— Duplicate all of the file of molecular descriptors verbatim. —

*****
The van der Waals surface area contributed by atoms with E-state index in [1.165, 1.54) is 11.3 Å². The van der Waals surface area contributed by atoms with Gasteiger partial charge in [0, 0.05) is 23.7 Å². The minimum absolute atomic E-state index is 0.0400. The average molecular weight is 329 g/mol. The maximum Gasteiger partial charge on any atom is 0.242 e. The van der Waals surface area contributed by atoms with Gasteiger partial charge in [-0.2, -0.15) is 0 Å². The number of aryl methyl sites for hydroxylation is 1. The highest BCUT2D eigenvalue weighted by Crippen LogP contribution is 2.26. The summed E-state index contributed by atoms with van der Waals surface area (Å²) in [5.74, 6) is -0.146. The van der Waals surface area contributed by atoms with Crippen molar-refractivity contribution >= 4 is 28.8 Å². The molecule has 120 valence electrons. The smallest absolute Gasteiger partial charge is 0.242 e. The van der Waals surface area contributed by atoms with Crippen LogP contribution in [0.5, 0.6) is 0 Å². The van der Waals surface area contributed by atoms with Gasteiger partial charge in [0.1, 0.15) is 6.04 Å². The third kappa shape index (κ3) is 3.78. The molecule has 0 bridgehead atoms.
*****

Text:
The van der Waals surface area contributed by atoms with E-state index in [1.165, 1.54) is 11.3 Å². The van der Waals surface area contributed by atoms with Gasteiger partial charge in [0, 0.05) is 23.7 Å². The minimum absolute atomic E-state index is 0.0400. The average molecular weight is 329 g/mol. The maximum Gasteiger partial charge on any atom is 0.242 e. The van der Waals surface area contributed by atoms with Gasteiger partial charge in [-0.2, -0.15) is 0 Å². The number of aryl methyl sites for hydroxylation is 1. The highest BCUT2D eigenvalue weighted by Crippen LogP contribution is 2.26. The summed E-state index contributed by atoms with van der Waals surface area (Å²) in [5.74, 6) is -0.146. The van der Waals surface area contributed by atoms with Crippen molar-refractivity contribution >= 4 is 28.8 Å². The molecule has 120 valence electrons. The smallest absolute Gasteiger partial charge is 0.242 e. The van der Waals surface area contributed by atoms with Crippen LogP contribution in [0.5, 0.6) is 0 Å². The van der Waals surface area contributed by atoms with Gasteiger partial charge in [0.1, 0.15) is 6.04 Å². The third kappa shape index (κ3) is 3.78. The molecule has 0 bridgehead atoms.